Posts Tagged ‘6o minutes’

Ben Bernanke Heavy On Quantitative Easing: Is The Federal Reserve Unleashing Hyperinflation?

March 17th, 2009 Comments off
A vast television audience undoubtedly tuned in to watch and listen to Federal Reserve Chairman Ben Bernanke’s profile on the CBS Sunday news show 60 Minutes. And despite the reputation that 60 Minutes has garnered and claimed for itself as a vigilant investigative reporting arm of CBS News, the program actually broadcast comprised some of the most self-serving propaganda ever to appear on television. When the super-secret Federal Reserve “acquiesced” to having its Chairman interviewed, it should have been apparent what the agenda was; Bernanke wanted a highly visible platform to communicate a deliberative (and unchallenged) message. The management of CBS and producers of 60 Minutes were only too happy to oblige.
The message to the American people and indeed the whole world being impacted by the Global Economic Crisis was: A) Boy, is Ben Bernanke brilliant! And B) The Fed Chairman knows how worried the American people are about the prospects of unemployment and personal bankruptcy, in fact he is one of them! Bernanke is just one of the common people, not a lackey of Wall Street, so we must trust him when he tells us he has to bailout out the bankers and financiers to save the rest of the American economy. Otherwise, economics is too complex for mere mortals to comprehend, so we should just all have blind faith is his intuitive genius to “fix” the financial system. Besides, a lot of the bailout money is not coming from the American taxpayers but rather from the Federal Reserve. And yes, the Fed is generating the capital through its printing presses, but please don’t ask any more question about this, just trust us.
As ludicrous as this may sound, that was exactly the essence of the 60 Minutes portrayal of Ben Bernanke. It was classic public relations messaging, almost devoid of any real content. But not entirely.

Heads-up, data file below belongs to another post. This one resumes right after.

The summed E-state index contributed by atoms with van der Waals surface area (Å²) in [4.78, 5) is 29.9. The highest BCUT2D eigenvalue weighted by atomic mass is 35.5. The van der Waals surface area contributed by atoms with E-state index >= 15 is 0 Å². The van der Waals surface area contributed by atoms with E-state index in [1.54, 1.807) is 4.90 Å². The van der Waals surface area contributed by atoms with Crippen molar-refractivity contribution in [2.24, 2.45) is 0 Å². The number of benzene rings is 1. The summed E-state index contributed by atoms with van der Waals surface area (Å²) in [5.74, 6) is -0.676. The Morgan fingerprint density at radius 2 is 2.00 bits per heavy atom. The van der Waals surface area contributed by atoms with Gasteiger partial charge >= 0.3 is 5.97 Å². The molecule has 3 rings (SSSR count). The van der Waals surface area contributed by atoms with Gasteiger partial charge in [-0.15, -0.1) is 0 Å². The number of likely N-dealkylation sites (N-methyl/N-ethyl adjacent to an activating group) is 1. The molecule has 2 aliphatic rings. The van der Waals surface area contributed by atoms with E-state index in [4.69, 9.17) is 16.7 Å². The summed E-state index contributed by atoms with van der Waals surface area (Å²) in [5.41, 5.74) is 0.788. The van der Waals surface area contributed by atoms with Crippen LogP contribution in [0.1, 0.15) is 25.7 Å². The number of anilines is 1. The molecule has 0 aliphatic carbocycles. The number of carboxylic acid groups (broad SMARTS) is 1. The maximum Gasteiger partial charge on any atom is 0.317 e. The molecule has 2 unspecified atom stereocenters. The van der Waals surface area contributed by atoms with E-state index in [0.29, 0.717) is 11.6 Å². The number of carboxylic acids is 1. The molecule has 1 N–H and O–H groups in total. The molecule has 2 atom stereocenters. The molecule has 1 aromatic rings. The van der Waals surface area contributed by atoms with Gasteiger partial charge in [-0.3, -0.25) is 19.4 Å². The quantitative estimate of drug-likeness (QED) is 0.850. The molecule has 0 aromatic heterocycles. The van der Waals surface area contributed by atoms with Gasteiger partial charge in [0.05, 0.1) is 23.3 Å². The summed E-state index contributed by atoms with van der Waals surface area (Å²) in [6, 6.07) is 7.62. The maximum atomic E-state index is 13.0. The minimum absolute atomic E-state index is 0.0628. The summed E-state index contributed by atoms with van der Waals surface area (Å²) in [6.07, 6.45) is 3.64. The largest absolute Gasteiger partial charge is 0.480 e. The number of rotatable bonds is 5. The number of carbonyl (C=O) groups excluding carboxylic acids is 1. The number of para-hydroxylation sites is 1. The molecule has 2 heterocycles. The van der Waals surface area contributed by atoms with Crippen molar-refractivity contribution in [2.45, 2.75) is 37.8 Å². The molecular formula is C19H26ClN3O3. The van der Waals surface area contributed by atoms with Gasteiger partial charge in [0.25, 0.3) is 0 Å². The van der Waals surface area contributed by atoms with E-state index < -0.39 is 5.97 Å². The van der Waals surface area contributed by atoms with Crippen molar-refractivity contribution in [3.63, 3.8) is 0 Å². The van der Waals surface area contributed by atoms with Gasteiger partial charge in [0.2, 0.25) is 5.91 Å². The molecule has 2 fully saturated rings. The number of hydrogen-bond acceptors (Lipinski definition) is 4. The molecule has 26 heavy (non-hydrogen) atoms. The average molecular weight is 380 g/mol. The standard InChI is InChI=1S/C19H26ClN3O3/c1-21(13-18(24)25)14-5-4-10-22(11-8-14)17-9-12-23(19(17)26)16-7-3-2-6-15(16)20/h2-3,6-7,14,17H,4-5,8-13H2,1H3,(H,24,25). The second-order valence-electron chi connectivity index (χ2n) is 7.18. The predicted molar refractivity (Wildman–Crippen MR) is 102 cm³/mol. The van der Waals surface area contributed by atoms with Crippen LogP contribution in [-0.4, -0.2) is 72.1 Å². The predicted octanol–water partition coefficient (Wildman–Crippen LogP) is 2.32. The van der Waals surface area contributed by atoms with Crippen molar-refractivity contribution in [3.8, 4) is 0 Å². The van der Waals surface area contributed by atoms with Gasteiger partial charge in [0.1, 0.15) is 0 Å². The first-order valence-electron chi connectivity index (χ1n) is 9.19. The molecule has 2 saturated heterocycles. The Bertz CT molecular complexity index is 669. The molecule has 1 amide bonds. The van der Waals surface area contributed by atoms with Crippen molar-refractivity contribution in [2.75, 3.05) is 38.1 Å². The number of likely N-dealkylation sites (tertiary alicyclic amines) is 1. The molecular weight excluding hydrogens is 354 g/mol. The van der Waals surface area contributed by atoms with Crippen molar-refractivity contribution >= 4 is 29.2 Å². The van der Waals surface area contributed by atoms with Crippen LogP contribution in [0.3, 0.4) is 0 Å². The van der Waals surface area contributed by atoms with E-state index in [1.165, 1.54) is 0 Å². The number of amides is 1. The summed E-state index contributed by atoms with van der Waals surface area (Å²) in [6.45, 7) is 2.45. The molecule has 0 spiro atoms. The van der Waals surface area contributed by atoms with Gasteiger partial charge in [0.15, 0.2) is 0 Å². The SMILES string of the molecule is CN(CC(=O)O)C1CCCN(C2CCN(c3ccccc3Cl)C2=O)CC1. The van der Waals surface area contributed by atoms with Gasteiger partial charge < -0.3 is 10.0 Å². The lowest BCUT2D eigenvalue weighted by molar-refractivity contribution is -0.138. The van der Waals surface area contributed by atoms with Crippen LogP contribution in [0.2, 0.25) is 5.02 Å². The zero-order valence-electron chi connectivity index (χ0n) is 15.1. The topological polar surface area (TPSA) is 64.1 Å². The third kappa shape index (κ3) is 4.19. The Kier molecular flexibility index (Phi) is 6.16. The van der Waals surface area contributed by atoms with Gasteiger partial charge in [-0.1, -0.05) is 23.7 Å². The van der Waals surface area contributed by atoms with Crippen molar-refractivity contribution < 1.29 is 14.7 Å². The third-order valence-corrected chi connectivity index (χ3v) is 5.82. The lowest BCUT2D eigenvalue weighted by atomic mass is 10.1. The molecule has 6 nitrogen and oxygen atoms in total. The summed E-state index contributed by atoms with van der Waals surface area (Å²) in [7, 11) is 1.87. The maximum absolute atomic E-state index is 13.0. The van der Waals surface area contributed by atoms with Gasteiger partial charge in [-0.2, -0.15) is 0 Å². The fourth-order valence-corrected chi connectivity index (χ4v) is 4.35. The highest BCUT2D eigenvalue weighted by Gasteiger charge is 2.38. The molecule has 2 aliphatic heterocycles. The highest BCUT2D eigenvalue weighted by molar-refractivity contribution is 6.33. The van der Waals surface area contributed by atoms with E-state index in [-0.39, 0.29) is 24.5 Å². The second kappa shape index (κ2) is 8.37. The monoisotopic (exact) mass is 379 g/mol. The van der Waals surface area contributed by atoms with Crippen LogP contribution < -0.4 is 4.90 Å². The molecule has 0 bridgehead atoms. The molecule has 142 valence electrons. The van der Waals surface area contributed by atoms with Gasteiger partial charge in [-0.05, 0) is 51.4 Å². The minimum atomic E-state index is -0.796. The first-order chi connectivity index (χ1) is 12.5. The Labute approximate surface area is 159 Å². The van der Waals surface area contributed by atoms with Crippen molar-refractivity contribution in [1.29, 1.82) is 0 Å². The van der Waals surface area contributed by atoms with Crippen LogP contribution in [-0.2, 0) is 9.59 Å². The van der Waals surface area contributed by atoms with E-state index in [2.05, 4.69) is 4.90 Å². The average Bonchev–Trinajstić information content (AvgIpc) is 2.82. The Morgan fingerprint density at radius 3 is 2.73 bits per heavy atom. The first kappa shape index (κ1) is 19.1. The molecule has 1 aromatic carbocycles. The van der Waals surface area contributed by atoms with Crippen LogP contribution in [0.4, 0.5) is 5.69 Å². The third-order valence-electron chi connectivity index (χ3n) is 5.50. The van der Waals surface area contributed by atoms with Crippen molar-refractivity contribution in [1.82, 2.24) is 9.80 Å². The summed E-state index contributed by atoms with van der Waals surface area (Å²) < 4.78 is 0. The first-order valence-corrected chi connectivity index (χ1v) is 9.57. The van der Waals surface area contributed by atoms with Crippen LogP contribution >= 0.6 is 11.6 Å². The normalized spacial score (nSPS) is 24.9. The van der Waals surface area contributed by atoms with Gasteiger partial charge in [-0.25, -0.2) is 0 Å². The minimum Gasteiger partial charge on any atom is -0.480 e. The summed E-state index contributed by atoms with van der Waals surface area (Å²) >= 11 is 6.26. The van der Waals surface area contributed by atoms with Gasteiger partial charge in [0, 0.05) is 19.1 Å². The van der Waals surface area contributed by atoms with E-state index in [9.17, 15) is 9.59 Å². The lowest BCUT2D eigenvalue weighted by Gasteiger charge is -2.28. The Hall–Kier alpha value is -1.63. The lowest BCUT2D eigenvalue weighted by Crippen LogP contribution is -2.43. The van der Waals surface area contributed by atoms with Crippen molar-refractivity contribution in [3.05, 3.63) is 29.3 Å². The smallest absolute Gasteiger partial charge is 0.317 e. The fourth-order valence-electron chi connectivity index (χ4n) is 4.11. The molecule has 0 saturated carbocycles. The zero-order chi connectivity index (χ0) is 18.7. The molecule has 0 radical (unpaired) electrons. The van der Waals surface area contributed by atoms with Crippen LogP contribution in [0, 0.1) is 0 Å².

The brief reassurance from Bernanke that the Fed’s printing presses were contributing most of the bailout money being injected into Wall Street as opposed to taxpayers was the single most important revelation from the otherwise monotonous propaganda broadcast on 60 Minutes. For those familiar with technical terminology as applied to monetary policy, Ben Bernanke was indirectly conceding that America’s semi-private central bank was engaging in quantitative easing, on a massive scale.

What is quantitative easing? In essence, it is printing money. In other words, the Federal Reserve, by virtue of the congressional legislation that led to its establishment in 1913, has the sole power and authority to print U.S. currency, at will. At any time. Without congressional or even presidential supervision or consultation. In unlimited quantities. There are some of us that believe that the power to engage in unregulated quantitative easing by the Fed amounts to nothing more than legal counterfeiting. Yet, that is exactly what is going on at the Federal Reserve, and Ben Bernanke confirmed it, though the meaning of his admission was probably rendered opaque to many viewers due to the saturation of praise heaped on the intellectual acumen of Chairman Ben Bernanke.